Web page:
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A young woman’s journey fighting and winning against an autoimmune disease.


Submitted:Jul 21, 2014    Reads: 23    Comments: 0    Likes: 0   


At 21 years old, during my final exams at University I was diagnosed with Rheumatoid Arthritis, not long after waking up with what I thought was a nasty spider bite on my finger one morning. Not knowing what was happening to my body, my symptoms of severe pain, swelling, inflammation, hot joints and fevers began. During that time I was convinced that something was very wrong internally and I thought I was dying (not to sound dramatic) but I was scared as I looked down at my knees and ankles that would swell to the size of a baseball.

All my life I have been extremely active, I began dancing when I was 3 years old and 3-4 times a week I could be found at the gym keeping my body active and living a healthy lifestyle. My life completely changed when I was diagnosed with an autoimmune disease. I was forced to be put on some pretty heavy duty drugs and pain killers and this scared me even more, as my entire life up until that point I refused to even take an Advil for a headache. Trying to remain optimistic that the drugs would eventually kick in and help with my severe pain, I dreamed of my old self when my head hit the pillow at night, thinking about how I took my previous healthy body and life for granted.

The onset of my disease was quick and brutal and I was diagnosed with a "severe" form of the disease. At that time, I needed my mom's help to dress me in the mornings and to help brush my hair as the weight of my own arms hurt me so much I couldn't lift them. I couldn't lift myself on and off the toilet and I usually needed assistance. Showering became so difficult I gave up on it and instead I would have to be lifted in and out of my grandparent's bathtub by my mom, as I had lost all of my body strength. The pain eventually got so worse that at night I needed my parents to lift my blankets over me in bed because the sheets were too heavy and my body was in too much pain to move. I felt like I was a young woman trying to conquer the world but it was like I was living in a 90 year old woman's body. Without a working and functioning body I felt helpless.

I was miserable and emotional most days but I was determined to finish my undergraduate degree in Psychology at the U of A. In order to do that, I was a summer student at a local company for four months each year in the summer while school was out and this was how I was able to pay for my university education. Even though I could barely walk most days, and sitting in pain for hours a day was even worse, I forced myself to get up each morning and go to work and finish school. Morning stiffness lasted for 6 + hours for me and at night I maybe got 2 hours of sleep if I was lucky due to being uncomfortable and in pain.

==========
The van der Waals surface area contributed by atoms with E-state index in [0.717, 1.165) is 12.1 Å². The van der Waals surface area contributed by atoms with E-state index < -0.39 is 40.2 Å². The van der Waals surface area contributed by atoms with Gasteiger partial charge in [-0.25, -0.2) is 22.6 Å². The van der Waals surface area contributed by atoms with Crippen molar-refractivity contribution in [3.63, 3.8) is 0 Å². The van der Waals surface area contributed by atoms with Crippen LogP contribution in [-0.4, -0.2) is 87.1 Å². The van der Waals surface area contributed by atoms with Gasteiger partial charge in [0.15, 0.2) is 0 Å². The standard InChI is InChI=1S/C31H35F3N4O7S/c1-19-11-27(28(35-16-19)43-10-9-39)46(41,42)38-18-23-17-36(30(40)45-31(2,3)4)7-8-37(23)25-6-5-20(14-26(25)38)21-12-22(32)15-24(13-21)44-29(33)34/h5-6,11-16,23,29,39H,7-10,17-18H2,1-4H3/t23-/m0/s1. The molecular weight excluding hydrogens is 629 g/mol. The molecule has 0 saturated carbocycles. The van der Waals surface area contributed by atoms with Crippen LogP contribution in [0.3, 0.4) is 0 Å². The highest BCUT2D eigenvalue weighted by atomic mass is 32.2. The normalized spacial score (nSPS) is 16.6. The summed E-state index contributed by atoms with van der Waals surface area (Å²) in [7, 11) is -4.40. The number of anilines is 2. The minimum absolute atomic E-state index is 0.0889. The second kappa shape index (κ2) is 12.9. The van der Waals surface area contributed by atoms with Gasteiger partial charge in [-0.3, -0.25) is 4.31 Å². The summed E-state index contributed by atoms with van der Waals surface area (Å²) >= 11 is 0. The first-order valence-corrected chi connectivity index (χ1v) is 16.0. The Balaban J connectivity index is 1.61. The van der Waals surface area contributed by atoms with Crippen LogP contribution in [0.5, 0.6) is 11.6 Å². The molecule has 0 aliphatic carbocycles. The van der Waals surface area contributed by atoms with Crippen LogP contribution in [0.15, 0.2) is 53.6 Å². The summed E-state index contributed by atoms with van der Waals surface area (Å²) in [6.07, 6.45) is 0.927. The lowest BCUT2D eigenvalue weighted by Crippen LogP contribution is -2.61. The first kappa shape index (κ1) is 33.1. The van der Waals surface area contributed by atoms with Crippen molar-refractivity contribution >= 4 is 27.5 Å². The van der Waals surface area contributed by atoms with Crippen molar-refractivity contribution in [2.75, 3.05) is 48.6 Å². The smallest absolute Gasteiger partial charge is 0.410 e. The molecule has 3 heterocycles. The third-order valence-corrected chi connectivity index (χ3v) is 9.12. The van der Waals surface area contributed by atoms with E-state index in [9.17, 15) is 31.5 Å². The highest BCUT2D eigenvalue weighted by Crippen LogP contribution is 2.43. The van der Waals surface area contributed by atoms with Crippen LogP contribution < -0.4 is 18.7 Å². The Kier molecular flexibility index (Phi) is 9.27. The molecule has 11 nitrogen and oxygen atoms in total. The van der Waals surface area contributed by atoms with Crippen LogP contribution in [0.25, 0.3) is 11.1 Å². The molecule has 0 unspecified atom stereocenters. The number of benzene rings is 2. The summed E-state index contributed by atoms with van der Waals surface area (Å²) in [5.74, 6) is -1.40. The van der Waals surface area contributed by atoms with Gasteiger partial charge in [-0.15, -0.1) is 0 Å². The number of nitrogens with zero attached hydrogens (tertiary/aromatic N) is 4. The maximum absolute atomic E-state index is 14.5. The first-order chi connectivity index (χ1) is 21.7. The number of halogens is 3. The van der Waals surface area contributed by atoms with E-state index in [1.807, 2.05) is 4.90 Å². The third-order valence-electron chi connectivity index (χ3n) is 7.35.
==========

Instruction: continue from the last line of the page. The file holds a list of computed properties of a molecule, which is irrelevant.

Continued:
Looking back I don't know how I managed to do what I did. Now I realize I had a huge dream and that is what has kept me going. Eventually, I found a treatment that eased some of my pain and morning stiffness and daily tasks became easier. I did everything I could to try and keep my body active however; physical activity was almost non-existent for me at this time. A combination of physiotherapy, occupational therapy and acupuncture made me stronger but because of the severity of the onset of my disease, I had lost all range of motion in both wrists and there is no longer any joint tissue supporting my wrists. I abused alcohol during this time; it was my coping mechanism as it physically and mentally eased my pain. Being a University student binge drinking was the norm but I was known to go overboard on many occasions. Making poor lifestyle choices at the time was common for me but I convinced myself that I was just trying to survive. At the time, I realize I had not accepted my disease and my self-image was very low.

Fast forward a year or two and I have turned my life around for the better. After flip-flopping from one biological drug to another, I have found one that works and I am in remission. With a lot of support from my close friends and family and meeting a wonderful boyfriend who has helped me learn to love myself, I am at peace with myself and have accepted my disease. My disease will probably always be a part of me but I refuse to let it define me. I am happy and healthy and living a dream life. I attend barre classes (an exercise program) 5 times a week. I can now do pushups and planks and mountain climbers, which I could only dream of doing years ago. I bike a lot in our wonderful and beautiful river valley with my boyfriend. Not only that but I'm a huge advocate of how your diet can affect your body and inner inflammation. I've changed my eating habits significantly and eat Paleo. I avoid processed foods, sugars, grains and focus on eating healthy, whole foods. I juice a lot of fresh fruits and veggies and take very good care of my body. My biggest dream now is to be able to eventually take myself off of my biological drug and be "drug free". Another dream of mine is to help others who are struggling in life and to help them realize that pain is temporary and I promise you that simply changing your negative thoughts to positive ones, your life can be transformed! I truly believe that a healthy and positive attitude, diet and lifestyle will keep my disease in remission for years to come!





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